“Lost New York 1609-2009” Conference Friday 10/2 and Saturday 10/3 at NYU

I just learned of this conference coming up later this week:  “Lost New York 1609-2009” at NYU Friday, October 2nd and Saturday, October 3rd:

Lost New York marks the 400th anniversary of Henry Hudson’s voyage for the Dutch and the 200th anniversary of Washington Irving’s legendary reimagining of this New World encounter in his Knickerbocker’s History of New York. A wide array of conference participants will explore the dynamics of creativity and destruction, nostalgia and invention, that have for centuries marked efforts to “Do New York,” as Henry James advised Edith Wharton.

Apparently, the organizers, Cyrell R.K. Patell and Bryan Waterman (who also have a blog, The History of New York), were inspired by NYC bloggers.  Bryan Waterman writes there (and mentions WSP Blog, among others!):

“When Cyrus and I were narrowing the theme for the conference this coming weekend, our imaginations were led along the lines suggested by diverse a group of blogs that dealt with neighborhood scenes, New York history, and, more often than not, the link between the two. … In the case of many — though not all — New York blogs, we find a new kind of urban literature emerging, much of it focused on nostalgia for a lost city and a desire to create and preserve cultural memory.”

In that spirit, this panel looks interesting:

Saturday, October 3rd 2:00 – 3:30 p.m.
BLOGGING THE APOCALYPSE: NEW MEDIA, NEW GENRES, AND THE LITERATURE OF A LOST CITY
Sukhdev Sandhu (New York University), moderator

Panelists:
Lost City
Ephemeral New York
Flaming Pablum: Vanishing Downtown
Bowery Boogie

Location: 13-19 University Place, room 102 (all panels Saturday at this location)

Full schedule for both days here. All free and open to the public. Conference sponsored by the Department of English and Humanities Initiative at New York University. Organized by Cyrus R. K. Patell and Bryan Waterman.

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8 Comments

  1. Gene

     /  October 1, 2009

    WIll the speakers talk about all the lost Villagers tossed out of their homes on Wash. Sq. South to build the Law Library in 1947?

    WIll they talk about the destruction of the Edgar Allen Poe house, and the wall of the Provincetown Playhouse?

    Will they include in “lost” New York the entire South side of Wash. Sq., save the now-dwarfed Hudson Church?

    Will they include the entire North side of W. 3rd St., Macdougal to Broadway?

    Will they include the destruction of the priceless interiors of the 1840s row houses on Wash. Sq. North to make office space?

    Will they include the 1/4 of Washington Sq. Park that is cast into shadow in the Winter by the Bobst Library and the “Lighthouse” Skirball Center? And just wait for all the cold and darkness the Catholic Center building will bring.

    Worst of all, the destruction is not just all in the past.

    Will they talk about the _future_ of the Villages, in the face of a NYU “plan” that shows no sign of stopping, no point at which NYU can say, “OK, we’ve destroyed enough now; we’ll start instituting satellite campuses.” No, NYU gives no indication that it will EVER bring a halt to its anschluss of the Villages (it seems to have been able to co-opt all arms of government that were meant to protect us).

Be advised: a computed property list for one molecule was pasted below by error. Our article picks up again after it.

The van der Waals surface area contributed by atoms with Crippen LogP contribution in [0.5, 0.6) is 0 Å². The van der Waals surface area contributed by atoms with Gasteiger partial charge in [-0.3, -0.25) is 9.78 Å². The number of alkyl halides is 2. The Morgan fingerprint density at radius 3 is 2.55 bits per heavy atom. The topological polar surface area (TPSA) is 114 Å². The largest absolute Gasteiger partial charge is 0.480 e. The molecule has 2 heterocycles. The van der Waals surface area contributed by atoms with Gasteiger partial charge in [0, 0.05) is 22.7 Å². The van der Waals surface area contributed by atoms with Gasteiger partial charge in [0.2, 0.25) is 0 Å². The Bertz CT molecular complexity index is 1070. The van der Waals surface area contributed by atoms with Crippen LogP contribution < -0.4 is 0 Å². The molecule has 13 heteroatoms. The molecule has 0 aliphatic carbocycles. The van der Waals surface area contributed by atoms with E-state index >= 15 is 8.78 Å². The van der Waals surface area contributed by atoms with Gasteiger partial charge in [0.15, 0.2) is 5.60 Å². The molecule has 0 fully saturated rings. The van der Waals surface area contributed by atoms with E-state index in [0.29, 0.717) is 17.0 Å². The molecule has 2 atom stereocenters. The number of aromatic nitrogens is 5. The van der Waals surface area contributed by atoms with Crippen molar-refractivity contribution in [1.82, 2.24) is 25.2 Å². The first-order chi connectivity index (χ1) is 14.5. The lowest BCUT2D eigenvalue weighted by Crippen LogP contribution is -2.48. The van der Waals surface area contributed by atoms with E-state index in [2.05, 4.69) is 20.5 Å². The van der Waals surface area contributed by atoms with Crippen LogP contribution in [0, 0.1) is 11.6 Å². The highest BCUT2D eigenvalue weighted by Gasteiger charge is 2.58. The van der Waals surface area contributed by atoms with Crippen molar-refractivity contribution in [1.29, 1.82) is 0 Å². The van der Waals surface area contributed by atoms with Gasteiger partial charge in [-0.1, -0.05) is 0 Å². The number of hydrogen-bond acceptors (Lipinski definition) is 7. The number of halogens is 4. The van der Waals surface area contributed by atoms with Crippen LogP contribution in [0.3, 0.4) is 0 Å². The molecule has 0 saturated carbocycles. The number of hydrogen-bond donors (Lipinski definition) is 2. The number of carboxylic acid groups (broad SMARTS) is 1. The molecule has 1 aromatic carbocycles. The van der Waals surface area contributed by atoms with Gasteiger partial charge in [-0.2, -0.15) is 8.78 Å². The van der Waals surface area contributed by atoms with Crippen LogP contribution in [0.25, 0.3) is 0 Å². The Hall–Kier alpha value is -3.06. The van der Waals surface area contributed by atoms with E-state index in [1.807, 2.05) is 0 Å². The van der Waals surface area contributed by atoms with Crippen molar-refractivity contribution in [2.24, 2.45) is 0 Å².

And lets not forget the skewing of local businesses to service a massive, yearly, ever-increasing influx of tens of thousands of young transients.

    I see no indication from the conference materials that this major threat will be addressed, that there is any awareness that Greenwich Village is heading inexorably toward NYU-ville–even though it’s impossible to ignore.

    Well, maybe that’s just the price of admission to this Conference. The anshluss continues, from the politicians (Community Boards 2 & 3) to the writers (Edgar Allen Poe room) and now, even to the historians, the very ones who you would think would be _most_ concerned.

    These “historians” owe it to us and the threatened Villages to openly recognize and address the fact that the loss of our history is NOW.

  2. Hi Gene,

    You point out many true and sad facts of the REAL “Lost New York” and I agree the conference doesn’t really seem to ‘go there.’ It’s broad and overarching, and, other than the one blogging panel (which I assume will address some of the above), the panels don’t seem ready to take on what the organizers state as what inspired them to put together the conference. (Maybe it’s the way the panels are written up but the speakers’ backgrounds don’t point to it either.)

    It is sort of ironic (?) that it’s held at NYU and an NYU department is one of the sponsors. I agree there’s room for a more focused look at what you write about — I wrote up a brief proposal for a conference which might have gotten into some of that (details under “Donate”) focusing on blogs chronicling the changes in our city, but just couldn’t take it on at this point.

    Perhaps the organizers or some of the panelists will drop by this site and read what you wrote and the incidents you outlined.

    Thanks!

    best,
    Cathryn
    WSP Blog.

  3. Gene

     /  October 1, 2009

    Hi, Cat–

    NYU’s conference sponsorship is no surprise. It’s like the tobacco industry sponsoring youth smoking prevention initiatives.

    It’s purposeful flak, classic PR meant to obviate any comments that they’re destroying history–why, they’re actually _saving_ it (over history’s dead body).

    Wait till you see all the playwriting events at the half-destroyed Provincetown Playhouse.

    It reminds me of the Marriott Renaissance in Indian Wells, CA. In the midst of this huge expanse of desert-destroying golf greens, swimming pools, tennis courts and giant buildings is this little patch of sand and a few native plants, cacti, etc.

    There’s a sign there that says, hey, look! We’re giving our guests this sample of the desert to enjoy. THE DESERT THAT NO LONGER EXISTS because they destroyed it to build the complex. But now, isn’t it nice? Those rich enough to afford the Renaissance can observe a tiny example of what Marriott plowed under.